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ESX/ESXi will use only a single VMkernel port because of IP routing behaviors\n
Refer back to networking basics (same hash values) and NFS basics (single TCP session)\n\nRefer to NFS basics (single TCP session, resolves name once)\n\nRefer to NFS basics (one VMkernel NIC due to IP routing table, single TCP session)\n
vSphere on NAS Design Considerations
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Design Considerationsfor vSphere on NFSDiscussing some design considerationsfor using vSphere with NFS Scott Lowe, VCDX 39 vExpert, Author, Blogger, Geek http://blog.scottlowe.org / Twitter: @scott_lowe
Agenda• Some NFS basics• Some link aggregation basics• NFS bandwidth• Link redundancy• NFS and iSCSI interaction• Routed NFS access• Other considerations
Some NFS Basics• All versions of ESX/ESXi use NFSv3 over TCP• NFSv3 uses a single TCP session for data transfer• This single session originates from one VMkernel port and terminates at the NAS IP interface/export• vSphere 5 adds support for DNS round robin but still uses single TCP session and only resolves DNS name once
Some Link Aggregation Basics• Requires unique hash values to place ﬂows on a link in the bundle• Identical hash values will always result in the same link being selected• Does provide link redundancy• Doesn’t increase per-ﬂow bandwidth, only aggregate bandwidth• Need special support to avoid single point of failure (SPoF)
NFS Bandwidth• Can’t use link aggregation to increase per-datastore bandwidth• Can’t use DNS round robin to increase per-datastore bandwidth• Can’t use multiple VMkernel NICs to increase per-datastore bandwidth• Mustmove to a faster network transport (from 1Gb to 10Gb Ethernet, for example)• That being said, most workloads are not bandwidth constrained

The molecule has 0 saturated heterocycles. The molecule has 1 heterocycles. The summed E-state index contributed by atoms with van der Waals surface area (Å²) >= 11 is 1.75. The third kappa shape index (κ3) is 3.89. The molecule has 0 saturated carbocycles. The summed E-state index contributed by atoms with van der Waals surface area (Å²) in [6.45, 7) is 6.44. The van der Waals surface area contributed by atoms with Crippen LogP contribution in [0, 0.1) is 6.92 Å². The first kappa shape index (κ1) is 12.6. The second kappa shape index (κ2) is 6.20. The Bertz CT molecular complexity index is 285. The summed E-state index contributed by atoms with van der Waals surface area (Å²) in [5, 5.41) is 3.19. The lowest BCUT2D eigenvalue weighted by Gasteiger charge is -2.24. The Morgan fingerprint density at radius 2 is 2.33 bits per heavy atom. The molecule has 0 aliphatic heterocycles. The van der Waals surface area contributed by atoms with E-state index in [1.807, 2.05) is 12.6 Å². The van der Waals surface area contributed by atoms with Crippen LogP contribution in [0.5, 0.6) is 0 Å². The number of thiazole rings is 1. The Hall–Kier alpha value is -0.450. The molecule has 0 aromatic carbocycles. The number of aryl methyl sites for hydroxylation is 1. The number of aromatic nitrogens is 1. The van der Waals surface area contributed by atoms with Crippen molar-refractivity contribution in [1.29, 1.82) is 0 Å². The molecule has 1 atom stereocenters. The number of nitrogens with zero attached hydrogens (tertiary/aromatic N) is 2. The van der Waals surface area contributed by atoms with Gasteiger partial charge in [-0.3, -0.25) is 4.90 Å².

Link Redundancy• No concept of multipathing; link redundancy must be managed at the network layer• No concept of multiple active “paths” per datastore• Link aggregation helps but is not required
NFS and iSCSI Interaction• iSCSItrafﬁc is generally “pinned” to speciﬁc uplinks via port binding/multipathing conﬁguration; not so for NFS trafﬁc• Trafﬁc could “cross” uplinks under certain conﬁgurations• Need to keep separate with: • Per-port group failover conﬁgurations • Separate vSwitches • Separate IP subnets for iSCSI and NFS trafﬁc
Routed NFS Access• Supported as of vSphere 5.0 U1• Besure to use FHRP (HSRP or VRRP) for gateway redundancy and apply QoS where needed• Can’t use IPv6 or vSphere Distributed Switch (VDS)• Be sure latency won’t be an issue (WAN routing not supported)• Moreinformation available at http://blogs.vmware.com/vsphere/ 2012/06/vsphere-50-u1-now-supports-routed-nfs-storage- access.html
Other Considerations• Thinprovisioned VMDKs: need VAAI-NFS plugin to do thick provisioned VMDKs• Datastore sizing: SCSI locking not an issue, but still need to consider: • Underlying disk architectures/layout and IOPS requirements • Ability to meet RPO/RTO• Jumbo frames: can be useful, but not necessarily required• ESXi conﬁguration recommendations: follow vendor-provided recommended practices
Coming to VMworld?• Ifyou’re coming to VMworld (and you should be!), consider bringing your spouse/partner with you!• Spousetivities will be offering planned, organized activities for spouses/partners/friends traveling with VMworld conference attendees• See http://spousetivities.com for more information